In his first general conference address as President of the Church, Lorenzo Snow taught, “We are dependent upon the Spirit of the Lord to aid us and to manifest to us from time to time what is necessary for us to accomplish under the peculiar circumstances that may surround us.”1 President Snow might not have been alive to make that statement if two of his friends had not depended upon the Spirit of the Lord in a peculiar circumstance 34 years earlier.
In 1864, Elders Lorenzo Snow and Ezra T. Benson of the Quorum of the Twelve Apostles went on a mission to the Hawaiian Islands. They were accompanied by three other missionaries: Elders Joseph F. Smith, William Cluff, and Alma L. Smith. When their ship anchored off the coast of the island of Maui, all but Joseph F. Smith boarded a smaller boat to go ashore. As they approached the island, high waves struck, causing the steersman to lose control of the boat. The boat capsized, and all the occupants were thrown into the water. Soon everyone surfaced except Elder Snow. A group of islanders rushed to help, taking William Cluff and Alma L. Smith in a lifeboat to search for their friend. Elder Cluff related:
“The first I saw of Brother Snow was his hair floating upon the water around one end of the capsized boat. As soon as we got him into our boat, we told the boatmen to pull for the shore with all possible speed. His body was stiff, and life apparently extinct.
“Brother A. L. Smith and I were sitting side by side. We laid Brother Snow across our laps, and, on the way to shore, we quietly administered to him and asked the Lord to spare his life, that he might return to his family and home.
“On reaching the shore, we carried him a little way to some large barrels that were lying on the sandy beach. We laid him face downwards on one of them, and rolled him back and forth until we succeeded in getting the water he had swallowed out of him. …
“After working over him for some time, without any indications of returning life, the by-standers said that nothing more could be done for him. But we did not feel like giving him up, and still prayed and worked over him, with an assurance that the Lord would hear and answer our prayers.
“Finally we were impressed to place our mouth over his and make an effort to inflate his lungs, alternately blowing in and drawing out the air, imitating, as far as possible, the natural process of breathing. This we persevered in until we succeeded in inflating his lungs. After a little, we perceived very faint indications of returning life. A slight wink of the eye, which, until then, had been open and death-like, and a very faint rattle in the throat, were the first symptoms of returning vitality. These grew more and more distinct, until consciousness was fully restored.”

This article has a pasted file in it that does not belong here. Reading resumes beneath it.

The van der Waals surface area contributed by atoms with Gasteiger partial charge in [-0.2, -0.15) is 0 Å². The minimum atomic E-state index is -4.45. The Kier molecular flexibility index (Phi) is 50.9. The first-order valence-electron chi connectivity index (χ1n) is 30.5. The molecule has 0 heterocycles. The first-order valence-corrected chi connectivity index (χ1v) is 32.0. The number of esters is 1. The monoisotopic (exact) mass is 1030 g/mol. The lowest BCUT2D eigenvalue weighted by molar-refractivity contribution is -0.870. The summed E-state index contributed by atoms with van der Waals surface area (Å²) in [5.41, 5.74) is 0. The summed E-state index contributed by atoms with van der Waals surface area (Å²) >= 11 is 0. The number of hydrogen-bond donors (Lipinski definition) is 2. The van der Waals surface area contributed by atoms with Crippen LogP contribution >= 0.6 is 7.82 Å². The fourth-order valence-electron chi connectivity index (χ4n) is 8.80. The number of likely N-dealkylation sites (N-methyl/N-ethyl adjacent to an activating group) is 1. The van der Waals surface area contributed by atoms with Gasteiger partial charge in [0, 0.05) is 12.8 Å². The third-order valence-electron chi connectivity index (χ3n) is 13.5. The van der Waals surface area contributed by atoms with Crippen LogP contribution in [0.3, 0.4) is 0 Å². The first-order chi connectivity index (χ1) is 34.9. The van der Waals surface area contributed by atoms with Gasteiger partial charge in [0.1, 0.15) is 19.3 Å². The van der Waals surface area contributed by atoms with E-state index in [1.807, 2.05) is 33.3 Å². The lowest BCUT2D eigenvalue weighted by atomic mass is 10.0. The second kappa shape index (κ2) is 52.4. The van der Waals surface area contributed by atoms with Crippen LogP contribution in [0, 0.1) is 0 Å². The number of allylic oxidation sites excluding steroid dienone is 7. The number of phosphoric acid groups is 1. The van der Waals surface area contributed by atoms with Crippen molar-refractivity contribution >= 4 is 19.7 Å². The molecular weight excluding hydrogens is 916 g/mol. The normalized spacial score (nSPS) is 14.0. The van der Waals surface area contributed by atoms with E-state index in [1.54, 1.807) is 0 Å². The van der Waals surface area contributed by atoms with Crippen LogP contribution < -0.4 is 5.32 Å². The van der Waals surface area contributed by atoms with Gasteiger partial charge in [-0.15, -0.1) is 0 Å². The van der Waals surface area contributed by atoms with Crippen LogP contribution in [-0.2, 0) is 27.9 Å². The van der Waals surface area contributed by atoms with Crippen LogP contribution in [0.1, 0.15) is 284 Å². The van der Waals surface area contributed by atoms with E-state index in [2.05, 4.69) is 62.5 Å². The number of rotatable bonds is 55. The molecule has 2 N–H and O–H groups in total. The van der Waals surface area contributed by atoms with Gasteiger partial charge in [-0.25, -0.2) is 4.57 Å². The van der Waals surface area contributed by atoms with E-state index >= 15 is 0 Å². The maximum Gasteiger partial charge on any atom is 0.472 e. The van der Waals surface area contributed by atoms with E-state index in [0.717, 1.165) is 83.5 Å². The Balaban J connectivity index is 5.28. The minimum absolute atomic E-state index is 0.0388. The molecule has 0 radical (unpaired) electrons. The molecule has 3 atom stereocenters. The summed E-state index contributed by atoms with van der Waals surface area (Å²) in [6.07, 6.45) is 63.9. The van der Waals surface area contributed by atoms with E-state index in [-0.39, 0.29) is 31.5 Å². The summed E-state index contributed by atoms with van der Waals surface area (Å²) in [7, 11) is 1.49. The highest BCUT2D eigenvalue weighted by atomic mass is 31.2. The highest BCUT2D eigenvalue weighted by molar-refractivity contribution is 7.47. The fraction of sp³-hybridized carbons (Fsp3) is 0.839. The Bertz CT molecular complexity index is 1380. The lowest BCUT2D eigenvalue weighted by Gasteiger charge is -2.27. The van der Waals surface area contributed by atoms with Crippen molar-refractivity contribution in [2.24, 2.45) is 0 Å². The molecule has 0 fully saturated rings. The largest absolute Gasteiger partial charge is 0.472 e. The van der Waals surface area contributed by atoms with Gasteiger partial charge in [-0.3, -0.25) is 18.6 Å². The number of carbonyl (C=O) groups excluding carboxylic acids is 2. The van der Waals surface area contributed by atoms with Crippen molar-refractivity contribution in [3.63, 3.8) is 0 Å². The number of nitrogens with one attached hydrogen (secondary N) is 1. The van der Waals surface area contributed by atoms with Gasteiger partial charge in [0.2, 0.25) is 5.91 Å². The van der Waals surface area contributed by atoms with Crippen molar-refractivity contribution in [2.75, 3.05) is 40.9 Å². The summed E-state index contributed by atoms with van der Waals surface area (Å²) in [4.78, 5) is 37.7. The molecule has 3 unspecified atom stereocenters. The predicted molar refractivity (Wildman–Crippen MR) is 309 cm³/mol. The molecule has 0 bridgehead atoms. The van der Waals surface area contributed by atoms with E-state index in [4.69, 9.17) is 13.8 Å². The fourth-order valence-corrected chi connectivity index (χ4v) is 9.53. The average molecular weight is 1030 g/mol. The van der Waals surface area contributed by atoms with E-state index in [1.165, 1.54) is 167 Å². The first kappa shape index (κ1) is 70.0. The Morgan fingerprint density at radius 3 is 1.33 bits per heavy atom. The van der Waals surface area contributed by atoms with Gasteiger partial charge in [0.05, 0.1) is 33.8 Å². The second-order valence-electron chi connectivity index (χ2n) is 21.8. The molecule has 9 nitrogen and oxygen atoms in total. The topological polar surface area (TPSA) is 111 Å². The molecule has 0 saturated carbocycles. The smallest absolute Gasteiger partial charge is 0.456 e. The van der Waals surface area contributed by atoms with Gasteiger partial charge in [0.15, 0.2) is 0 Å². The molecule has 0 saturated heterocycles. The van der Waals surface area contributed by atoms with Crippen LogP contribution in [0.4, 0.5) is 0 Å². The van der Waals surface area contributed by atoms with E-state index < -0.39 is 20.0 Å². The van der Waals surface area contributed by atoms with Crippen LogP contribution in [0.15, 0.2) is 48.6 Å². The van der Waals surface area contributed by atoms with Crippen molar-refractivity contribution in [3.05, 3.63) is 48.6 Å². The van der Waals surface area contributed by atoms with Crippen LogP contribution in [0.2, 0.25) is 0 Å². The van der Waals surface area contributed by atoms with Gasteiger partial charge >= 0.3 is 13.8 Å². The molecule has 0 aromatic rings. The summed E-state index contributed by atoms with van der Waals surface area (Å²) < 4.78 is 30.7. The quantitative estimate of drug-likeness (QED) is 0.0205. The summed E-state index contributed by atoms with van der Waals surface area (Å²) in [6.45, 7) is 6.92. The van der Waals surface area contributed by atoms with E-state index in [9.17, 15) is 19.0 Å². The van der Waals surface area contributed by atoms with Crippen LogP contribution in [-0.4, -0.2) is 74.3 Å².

Looking back on this experience, Elder William Cluff knew why he and Elder Alma L. Smith were able to save Elder Snow’s life. “We did not only what was customary in such cases,” he said, “but also what the Spirit seemed to whisper to us.”2 [See suggestion 1 on page 80.]
There [is] a certain blessing connected only with obedience to the gospel, that [is] the gift of the Holy Ghost. … The Savior, who undoubtedly knew best about the nature and character of this gift, said it should lead those who received it into all truth and show them things to come [see John 16:13]. It should be more than that spirit which proceeds from God, filling the immensity of space and enlightening every man that comes into the world [see D&C 84:46]; the gift of the Holy Ghost should lead into all truth, and show them things to come.
Furthermore, in speaking of its effects, the Apostle [Paul] says: “The spirit is given to every man to profit withal. To one is given faith.” [See 1 Corinthians 12:7, 9.] Not a common, ordinary faith, which some people pretend to at the present day; but a faith which enabled its possessors to be sawn asunder, to be cast into dens of lions, fiery furnaces, and to undergo tortures of every description. This was the kind of faith that the Holy Ghost conferred upon those who possessed it, enabling its possessor to stand in the midst of every difficulty, defy every opposition and lay down his life, if necessary, for the cause that he had espoused. There was an almighty inspiring power in this faith, given by the Lord through the Holy Ghost, which no other principle could communicate. To one was given faith, to another knowledge [see 1 Corinthians 12:8], not that which is gained by reading books merely, but knowledge from the Almighty. A self-inspiring principle was upon them, which was tangible, giving them a knowledge of the cause they had espoused. They knew by revelation from God that the cause they had obeyed was true, it was revealed to them in a manner they could not dispute, and they knew for themselves. They were then established … upon the rock of revelation.3
Peter in preaching to the people said, “Repent and be baptized every one of you in the name of Jesus Christ for the remission of sins, and ye shall receive the gift of the Holy Ghost. For this promise is unto you and to your children, and to all that are afar off, even as many as the Lord our God shall call.” [Acts 2:38–39.] This gift of the Holy Ghost is a different principle from anything that we see manifested in the sectarian world. It is a principle of intelligence, and revelation. It is a principle that reveals things past, present and to come, and these gifts of the Holy Ghost were to be received through obedience to the requirements of the gospel as proclaimed in those days and as proclaimed by the Elders of the Church of Jesus Christ of Latter-day Saints in these days. It was upon this rock that their faith should be grounded; from this quarter they should receive a knowledge of the doctrine they had espoused, and we are told by the Savior “that the gates of hell should not prevail against them.” [See 3 Nephi 11:39.] …